An icon (also spelled "ikon", from the Greek word ikon "image") is an artistic representations or symbol of anything considered holy and divine, such as paintings (including relief paintings), sculpture, or mosaics, sometimes quite small in size, generally regarded by their users as a physical manifestations of the thing represented. Icons are used particularly in Eastern Orthodox churches and places of worship. In such use, they are typically paintings on a piece of wood. Many religious homes in Russia, for example, have icons hanging on the wall. There is a rich history and rich patterns of religious symbolism associated with icons. The Orthodox sometimes call them "windows into heaven".
In practice, icons are often illuminated with a candle or jar of oil with a wick. Besides the practical purpose of making them visible in an otherwise dark church in the days before electricity, this symbolically means that the saint(s) depicted are illuminated by the Christ, the Light of the World. Orthodox Christians venerate or show honor and respect for icons in a variety of ways, in order to show honor and respect for the people and events depicted. They do not worship icons, for worship of icons was forbidden by the same council that defended their use, the Second Council of Nicaea (also known as the Seventh Ecumenical Council). By venerating icons, Orthodox Christians acknowledge that matter is not inherently evil, but can be used by God. St. John of Damascus observed that iconoclasts who attacked the use of icons often found themselves denying the goodness of matter to such an extent, that they wound up doubting the real incarnation of Jesus Christ as fully human, or that he was resurrected with a real physical body.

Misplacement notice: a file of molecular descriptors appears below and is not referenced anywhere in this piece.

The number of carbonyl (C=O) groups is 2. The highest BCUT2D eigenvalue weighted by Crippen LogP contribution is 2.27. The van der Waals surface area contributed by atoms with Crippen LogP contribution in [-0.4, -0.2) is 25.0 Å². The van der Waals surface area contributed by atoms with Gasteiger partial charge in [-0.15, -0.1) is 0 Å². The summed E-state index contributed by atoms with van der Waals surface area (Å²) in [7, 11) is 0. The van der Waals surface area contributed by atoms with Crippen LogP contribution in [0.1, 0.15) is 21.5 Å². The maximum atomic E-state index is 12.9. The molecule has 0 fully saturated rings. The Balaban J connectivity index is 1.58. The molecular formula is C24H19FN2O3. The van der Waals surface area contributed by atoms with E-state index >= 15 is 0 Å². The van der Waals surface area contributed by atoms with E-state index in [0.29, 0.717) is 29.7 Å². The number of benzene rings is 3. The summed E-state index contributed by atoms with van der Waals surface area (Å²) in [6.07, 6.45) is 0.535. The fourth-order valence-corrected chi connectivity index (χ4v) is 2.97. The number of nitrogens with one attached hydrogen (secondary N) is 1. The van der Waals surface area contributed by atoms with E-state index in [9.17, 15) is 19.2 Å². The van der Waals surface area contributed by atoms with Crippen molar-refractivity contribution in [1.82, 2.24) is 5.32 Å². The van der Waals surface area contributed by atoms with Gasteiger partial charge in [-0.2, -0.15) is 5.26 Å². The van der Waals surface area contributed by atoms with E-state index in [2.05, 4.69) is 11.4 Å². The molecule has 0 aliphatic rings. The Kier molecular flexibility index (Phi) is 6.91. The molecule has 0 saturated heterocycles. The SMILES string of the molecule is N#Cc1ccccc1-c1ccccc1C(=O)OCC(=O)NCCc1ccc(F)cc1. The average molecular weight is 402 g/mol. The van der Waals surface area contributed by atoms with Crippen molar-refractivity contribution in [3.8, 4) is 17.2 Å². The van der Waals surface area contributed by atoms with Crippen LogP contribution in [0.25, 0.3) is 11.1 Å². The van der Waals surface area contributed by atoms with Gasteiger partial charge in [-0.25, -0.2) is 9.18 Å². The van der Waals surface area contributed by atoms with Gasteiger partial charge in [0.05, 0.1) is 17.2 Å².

See also iconography.
By extension from the primary sense of the word, in computer jargon, the tiny, clickable pictures used to provide startup links to programs and files are also called icons.